| Stories of the Ancient Greeks|
|by Charles D. Shaw|
|Delightful collection of both mythological and historical stories of the ancient Greeks, in language simple enough for younger listeners, yet appealing to all ages. Provides an excellent introduction to ancient Greece, beginning with 32 of the best-known myths, and then continuing with 32 short stories of the historical era, arranged in chronological order. An extensive pronunciation guide is included. Ages 8-11 |
UNDER THE WAVES
OSEIDON was the god that ruled the sea. Hephæstus built
him a fine house of brass under the water. He did not
like to live there alone, so he set out to find a
As the woods were full of tree spirits, so the sea was
full of water spirits, who were called Nereids. One of
the most beautiful of these was named Amphitrite. She
lived with her father and mother in a grotto under the
waves. Their home was charming with coral and
seashells, and a pretty garden of seaweeds was before
Poseidon had heard of this lovely creature, so he
called a dolphin, upon whose back he mounted and rode
off to make a visit. He found the nymph very pleasant
and agreeable, and she asked him to call again. After
a few visits he asked her father if she
might be his wife.
The father was entirely willing. When they asked
Amphitrite, she said "The mighty ruler of the seas does
me too much honor, but I will gladly take him for my
Poseidon was greatly pleased. He said to his dolphin,
"Good fish, you must carry double to-day. My bride
goes home with me this afternoon, and you shall have a
 They arrived in safety, and Poseidon said, "Now,
faithful dolphin, live no more under the waters, but
shine in the sky among the stars."
The happy couple under the sea had a son, called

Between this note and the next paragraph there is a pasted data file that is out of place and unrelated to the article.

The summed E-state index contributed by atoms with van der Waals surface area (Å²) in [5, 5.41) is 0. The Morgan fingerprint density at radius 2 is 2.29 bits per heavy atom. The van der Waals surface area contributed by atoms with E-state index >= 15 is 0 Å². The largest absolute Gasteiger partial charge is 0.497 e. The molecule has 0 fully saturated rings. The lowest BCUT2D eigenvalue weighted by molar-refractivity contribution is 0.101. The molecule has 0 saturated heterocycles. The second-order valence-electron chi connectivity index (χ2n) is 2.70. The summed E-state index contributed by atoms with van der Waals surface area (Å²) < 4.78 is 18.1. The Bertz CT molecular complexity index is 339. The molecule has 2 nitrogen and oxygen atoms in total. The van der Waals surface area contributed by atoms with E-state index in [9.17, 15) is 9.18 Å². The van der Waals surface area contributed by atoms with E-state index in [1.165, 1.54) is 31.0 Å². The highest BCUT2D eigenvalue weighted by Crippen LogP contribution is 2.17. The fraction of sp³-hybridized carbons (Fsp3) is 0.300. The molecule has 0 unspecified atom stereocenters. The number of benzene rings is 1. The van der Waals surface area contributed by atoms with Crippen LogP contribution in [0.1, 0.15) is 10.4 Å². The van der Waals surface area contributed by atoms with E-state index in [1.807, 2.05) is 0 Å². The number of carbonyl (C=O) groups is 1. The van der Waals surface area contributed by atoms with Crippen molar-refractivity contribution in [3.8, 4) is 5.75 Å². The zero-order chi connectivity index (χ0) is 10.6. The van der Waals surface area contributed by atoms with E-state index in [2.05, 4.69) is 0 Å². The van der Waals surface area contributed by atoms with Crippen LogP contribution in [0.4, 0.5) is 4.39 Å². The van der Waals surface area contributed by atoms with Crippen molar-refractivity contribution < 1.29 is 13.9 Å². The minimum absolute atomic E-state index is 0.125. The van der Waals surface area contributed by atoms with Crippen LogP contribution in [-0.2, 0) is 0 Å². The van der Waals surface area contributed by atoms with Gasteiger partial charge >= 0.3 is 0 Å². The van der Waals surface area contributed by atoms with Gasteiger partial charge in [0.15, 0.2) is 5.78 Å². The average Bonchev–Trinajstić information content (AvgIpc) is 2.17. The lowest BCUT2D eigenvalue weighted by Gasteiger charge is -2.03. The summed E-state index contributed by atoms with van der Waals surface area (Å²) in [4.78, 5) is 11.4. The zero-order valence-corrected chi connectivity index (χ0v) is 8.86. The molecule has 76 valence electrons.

Triton. He went before his father, blowing a trumpet,
whenever the king of the sea rode out.
Poseidon did not ride on dolphins any more. He created
horses, and harnessed four of them to his chariot.
These had hoofs of brass and manes of gold. When the
king was going out to drive, Triton blew his horn. The
waters became as smooth as glass. Triton went before,
the prancing horses drew the chariot, and whales and
other huge dwellers in the deep followed after.
Poseidon had another son, called Proteus, who was very
wise, and could foretell the future. He could change
himself into any shape, and be a seal, a whale, a fish
or a man, at his pleasure.
Thetis was another Nereid, and sister of Amphitrite.
She married a man, Peleus, and their son was the great
Achilles, of whom we shall learn more when we read of
the Trojan war.
An insane husband once chased his wife who was carrying
their little boy. Coming to the edge of a cliff which
overhung the sea, in her fright she leaped into the
water. The gods who were sorry for her, changed her
into a sea-goddess, called Leucothea, and her son into
a god named Palæmon. He generally rode upon a
dolphin. Sailors in danger of shipwreck prayed to him
and his mother, and they often answered such prayers,
for they remembered how kind the gods had been to them.
Every river and every fountain had guardian spirits.
These were called Naiads, and are shown in pictures as
beautiful young women.
They were generally friendly to mankind, but sometimes
they carried their favorites away from home and family.
So they did with Hylas. He was a very good-looking
lad, who, being in a strange country, went to a spring
One of the Naiads saw him, and called to the others,
"Oh, come, see this pretty boy!"
He bent down to fill his pitcher, but saw sweet faces
jumping up out of the water.
"Oh, pretty boy!" they said. "Do you live near here?
We never before saw you at this spring."
Hylas blushed and said, "No, I am a stranger, and must
hurry back to the ship and my friends."
"Oh, no!" they said. "Do not go away. Stay with us!"
They stretched up their arms out of the water, caught
Hylas, and pulled him down into the spring. His
friends afterwards found the empty pitcher by the
waterside, but Hylas was never seen again.
Arethusa was a wood nymph who was fond of
hunting. One day, warm from the chase, she stepped
into a river to cool herself, but a voice spoke to her.
She was frightened, and tried to run away. The voice
said, "Why do you fly? I am Alpheus, the god of this
stream!" That made her run the faster. The god
followed her, and she prayed to Artemis, who changed
her into a river which sank into the
ground and came out again far away in Sicily.
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